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Injured oblique sidelines Chamberlain

Yankees pitcher Joba Chamberlain runs sprints during spring

Yankees pitcher Joba Chamberlain runs sprints during spring training in Tampa, Fla. (Feb. 16, 2011) Photo Credit: Newsday / Thomas A. Ferrara

TAMPA, Fla. -- The Yankees' low level of concern about Joba Chamberlain's injured oblique just got a little higher.

Manager Joe Girardi said Tuesday that team doctors in New York were looking over an MRI Chamberlain had on Monday. He last pitched Friday and is on hold until further notice.

"Whenever a pitcher -- or anybody -- is dealing with an oblique, there's always concern," Girardi said. "He's been asymptomatic, but he hasn't thrown . . . It's one thing to feel OK, and it's another thing to go through the [pitching] motion and feel OK."

Sergio Mitre, who was scratched from his start Monday because of a similar injury, is ahead of Chamberlain, Girardi said. Mitre did not have an MRI, and the Yankees are hopeful he can throw a bullpen session tomorrow. Mitre missed more than five weeks last season with an oblique strain.

Both righthanders feel discomfort on the left side and received treatment Tuesday at Steinbrenner Field. Girardi said the Yankees would have to see Chamberlain throw a bullpen session before they put him in a game again, and there is no timetable for that.

"Joba said functionally he's fine," Girardi said. "But I think they might give him a couple extra days. They just want to go slow and make sure they're doing the right thing."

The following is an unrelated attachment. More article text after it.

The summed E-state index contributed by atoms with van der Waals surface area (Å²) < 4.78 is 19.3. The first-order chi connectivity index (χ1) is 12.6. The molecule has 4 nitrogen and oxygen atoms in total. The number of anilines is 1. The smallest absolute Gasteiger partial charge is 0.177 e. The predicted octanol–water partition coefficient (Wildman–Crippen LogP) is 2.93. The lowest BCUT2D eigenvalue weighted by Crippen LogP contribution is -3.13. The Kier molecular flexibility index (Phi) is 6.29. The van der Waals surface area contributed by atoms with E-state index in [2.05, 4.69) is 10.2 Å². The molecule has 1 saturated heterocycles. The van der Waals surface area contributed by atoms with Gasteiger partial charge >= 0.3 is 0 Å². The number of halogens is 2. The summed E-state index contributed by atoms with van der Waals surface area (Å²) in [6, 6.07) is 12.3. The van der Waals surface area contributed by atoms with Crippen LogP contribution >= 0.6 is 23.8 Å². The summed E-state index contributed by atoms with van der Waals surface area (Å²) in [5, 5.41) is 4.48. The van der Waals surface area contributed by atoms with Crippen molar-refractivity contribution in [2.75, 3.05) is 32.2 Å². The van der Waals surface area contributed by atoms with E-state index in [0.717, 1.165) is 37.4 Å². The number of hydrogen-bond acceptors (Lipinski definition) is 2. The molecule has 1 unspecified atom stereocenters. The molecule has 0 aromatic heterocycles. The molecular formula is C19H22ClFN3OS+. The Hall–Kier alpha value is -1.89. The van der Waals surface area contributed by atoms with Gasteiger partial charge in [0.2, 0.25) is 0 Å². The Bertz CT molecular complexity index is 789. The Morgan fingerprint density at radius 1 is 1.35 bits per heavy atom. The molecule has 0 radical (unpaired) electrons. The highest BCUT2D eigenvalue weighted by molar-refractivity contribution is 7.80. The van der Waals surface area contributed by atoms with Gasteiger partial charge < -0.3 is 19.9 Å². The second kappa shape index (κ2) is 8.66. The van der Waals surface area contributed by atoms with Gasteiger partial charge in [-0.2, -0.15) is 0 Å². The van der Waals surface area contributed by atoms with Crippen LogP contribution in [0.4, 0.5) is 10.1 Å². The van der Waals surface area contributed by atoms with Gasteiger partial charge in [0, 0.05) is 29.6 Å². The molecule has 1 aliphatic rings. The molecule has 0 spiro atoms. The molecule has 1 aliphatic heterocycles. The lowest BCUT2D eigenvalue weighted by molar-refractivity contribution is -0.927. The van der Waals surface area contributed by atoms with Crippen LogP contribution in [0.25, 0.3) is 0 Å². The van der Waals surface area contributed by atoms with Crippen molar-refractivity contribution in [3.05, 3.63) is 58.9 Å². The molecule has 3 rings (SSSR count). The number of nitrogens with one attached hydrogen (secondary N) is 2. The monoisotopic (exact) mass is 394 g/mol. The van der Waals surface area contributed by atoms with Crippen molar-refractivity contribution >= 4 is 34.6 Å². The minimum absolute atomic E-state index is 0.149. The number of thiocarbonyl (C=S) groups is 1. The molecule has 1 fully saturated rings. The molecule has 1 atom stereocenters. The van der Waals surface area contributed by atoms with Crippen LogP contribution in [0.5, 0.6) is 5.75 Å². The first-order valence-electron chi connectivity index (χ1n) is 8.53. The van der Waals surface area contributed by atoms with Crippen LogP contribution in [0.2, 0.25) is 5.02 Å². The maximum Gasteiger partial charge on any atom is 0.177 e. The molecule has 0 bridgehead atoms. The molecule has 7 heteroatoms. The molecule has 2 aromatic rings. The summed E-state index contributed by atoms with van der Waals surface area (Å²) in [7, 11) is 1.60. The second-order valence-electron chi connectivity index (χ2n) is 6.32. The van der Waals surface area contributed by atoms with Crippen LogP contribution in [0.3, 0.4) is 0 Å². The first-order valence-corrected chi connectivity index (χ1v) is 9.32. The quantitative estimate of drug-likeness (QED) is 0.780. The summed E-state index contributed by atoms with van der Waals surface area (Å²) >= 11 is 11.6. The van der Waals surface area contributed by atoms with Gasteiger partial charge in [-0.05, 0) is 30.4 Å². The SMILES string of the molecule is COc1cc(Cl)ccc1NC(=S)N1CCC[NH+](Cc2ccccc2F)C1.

The Yankees were off Tuesday except for Bartolo Colon and CC Sabathia, who pitched to minor-leaguers in a simulated game. Sabathia allowed two hits in 61/3 simulated innings (82 pitches) against four rotating minor-leaguers. It was nothing more than a tuneup and a chance to pitch to Russell Martin.

For Colon, it was part audition, part tuneup. Girardi, pitching coach Larry Rothschild and general manager Brian Cashman were among those watching the 37-year-old righty throw 79 pitches in six simulated innings. Colon gave up four hits, struck out seven and appeared sharp.

"Great workday for both of them," Girardi said. "It was a good chance to really build them up. I thought [Colon's] location and his strikes were good. He threw some really, really good sliders. We know he has a great fastball and a great changeup, but that was one pitch he didn't throw a lot of back in the day."

Colon's next outing will come Monday as he continues to battle with Ivan Nova and Freddy Garcia for the final two spots in the rotation. Nova will pitch Wednesday night against Baltimore, and Garcia faces Toronto on Saturday.

The surprise has been Colon, who did not pitch in the majors in 2010. The Yankees signed the 2005 AL Cy Young winner after he performed well in winter ball for first-base coach Tony Peña.

"I had an opinion on Bartolo, but it was from years ago," Girardi said. "You kind of wanted to see what was there because we haven't seen him pitch in a while. I don't remember the last time I've really seen him pitch in a big-league game. But I've been pleasantly surprised."

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